Jaroslav Hašek is a Czech writer most famous for his wickedly funny, widely read, yet incomplete novel The Good Soldier Schweik, a series of absurdist vignettes about a recalcitrant WWI soldier. Hašek—in spite of a life of buffoonery and debauchery—was remarkably prolific. He wrote hundreds of short stories that all display both his extraordinary gift for satire and his profound distrust of authority. Behind the Lines presents a series of nine short stories first published in the Prague Tribune and considered to be some of Hašek’s best. Based on his experiences as a Red Commissar in the Russian Civil War and his return to Czechoslovakia, Behind the Lines focuses on the Russian town of Bugulma, taking aim, with mordant wit, at the absurdities of a revolution.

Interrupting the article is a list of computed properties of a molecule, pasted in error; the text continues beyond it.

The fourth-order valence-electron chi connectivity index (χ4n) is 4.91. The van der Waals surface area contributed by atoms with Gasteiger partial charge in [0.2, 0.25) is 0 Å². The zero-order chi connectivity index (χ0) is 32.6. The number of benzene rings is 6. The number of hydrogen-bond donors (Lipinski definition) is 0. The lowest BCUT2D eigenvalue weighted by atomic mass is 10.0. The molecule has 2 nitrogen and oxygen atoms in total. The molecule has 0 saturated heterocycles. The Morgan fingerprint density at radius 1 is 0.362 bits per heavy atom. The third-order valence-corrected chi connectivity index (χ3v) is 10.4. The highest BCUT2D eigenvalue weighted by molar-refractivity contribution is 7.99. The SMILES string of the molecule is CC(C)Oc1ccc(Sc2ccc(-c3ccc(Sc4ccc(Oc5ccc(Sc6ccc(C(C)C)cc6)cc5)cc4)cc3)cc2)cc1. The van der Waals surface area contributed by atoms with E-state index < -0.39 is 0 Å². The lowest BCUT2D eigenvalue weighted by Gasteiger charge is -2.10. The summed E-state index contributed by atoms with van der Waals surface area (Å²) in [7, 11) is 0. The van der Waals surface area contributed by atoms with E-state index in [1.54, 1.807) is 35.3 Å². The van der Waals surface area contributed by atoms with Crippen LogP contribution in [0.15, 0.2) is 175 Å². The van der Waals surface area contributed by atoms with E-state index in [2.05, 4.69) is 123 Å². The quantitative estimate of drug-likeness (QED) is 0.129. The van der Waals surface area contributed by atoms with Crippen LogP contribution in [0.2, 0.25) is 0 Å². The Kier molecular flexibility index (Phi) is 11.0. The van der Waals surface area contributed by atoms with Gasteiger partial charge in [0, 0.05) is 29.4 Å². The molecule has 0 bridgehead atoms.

Providing important background and insight into The Good Soldier Schweik, this collection by a writer some call the Bolshevik Mark Twain is nevertheless much more than a tool for understanding his better-known novel; it is a significant work in its own right. A hidden gem remarkable for its modern, ribald sense of humor, Behind the Lines is an enjoyable, fast-paced anthology of great literary and historical value.